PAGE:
Vesicular appendages of epoophoron

Vesicular appendages of the epoöphoron are small pedunculated vesicles of the fimbriae of the uterine tube, or connected to the broad ligament. They were described by Giovanni Battista Morgagni and are remnants of the cranial part of the mesonephric duct. Typically they are asymptomatic.

Vesicular appendages of epoöphoron
Broad ligament of adult, showing epoöphoron. (From Farre, after Kobelt.) a, a. Epoöphoron formed from the upper part of the Wolffian body. b. Remains of the uppermost tubes sometimes forming appendices. c. Middle set of tubes. d. Some lower atrophied tubes. e. Atrophied remains of the Wolffian duct. f. The terminal bulb or hydatid. h. The uterine tube, originally the duct of Müller. i. Appendix attached to the extremity. l. The ovary.
Latinappendices vesiculosae epoöphori
appendices vesiculosæ[1]
hydatids of Morgagni[1]
Anatomical terminology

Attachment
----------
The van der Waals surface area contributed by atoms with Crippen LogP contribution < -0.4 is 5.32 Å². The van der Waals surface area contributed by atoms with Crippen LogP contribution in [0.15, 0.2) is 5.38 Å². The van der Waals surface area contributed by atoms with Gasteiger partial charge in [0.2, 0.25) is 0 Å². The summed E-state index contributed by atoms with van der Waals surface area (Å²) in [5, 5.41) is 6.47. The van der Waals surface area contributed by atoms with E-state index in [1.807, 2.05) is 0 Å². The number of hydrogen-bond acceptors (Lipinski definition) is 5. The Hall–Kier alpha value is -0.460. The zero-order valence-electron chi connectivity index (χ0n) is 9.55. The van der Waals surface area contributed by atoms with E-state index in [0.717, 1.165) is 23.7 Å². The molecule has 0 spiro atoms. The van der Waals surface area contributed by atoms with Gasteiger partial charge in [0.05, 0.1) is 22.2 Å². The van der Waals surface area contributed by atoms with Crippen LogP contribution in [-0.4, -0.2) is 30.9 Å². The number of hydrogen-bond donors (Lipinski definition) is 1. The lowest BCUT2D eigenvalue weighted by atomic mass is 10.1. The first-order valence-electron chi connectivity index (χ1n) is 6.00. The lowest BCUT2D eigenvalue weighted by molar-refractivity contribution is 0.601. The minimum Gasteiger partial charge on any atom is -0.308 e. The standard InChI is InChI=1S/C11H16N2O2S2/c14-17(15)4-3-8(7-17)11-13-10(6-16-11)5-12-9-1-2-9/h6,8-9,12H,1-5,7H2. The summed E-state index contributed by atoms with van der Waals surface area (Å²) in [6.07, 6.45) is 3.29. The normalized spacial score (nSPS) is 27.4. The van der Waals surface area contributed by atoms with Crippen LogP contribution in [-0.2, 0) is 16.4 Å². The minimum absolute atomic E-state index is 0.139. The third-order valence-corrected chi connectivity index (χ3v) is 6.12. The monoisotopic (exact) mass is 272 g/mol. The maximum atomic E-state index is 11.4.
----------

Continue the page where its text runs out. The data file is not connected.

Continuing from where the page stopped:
In the male remnants of the paramesonephric duct may be present as well and are also known as appendix of testis or hydatid of Morgagni.

They are rarely absent, and are attached either to the free margin of the mesosalpinx or to one of the fimbriae, and are pedunculated vesicles, filled with fluid, about the size of a small pea. The pedicles frequently attain a considerable length.[1]

See also


  1. Sobotta, Johannes (1906). Atlas and text-book of human anatomy (3 v.2 ed.). Philadelphia: W. B. Saunders Company. p. 148.

This article is issued from Wikipedia. The text is licensed under Creative Commons - Attribution - Sharealike. Additional terms may apply for the media files.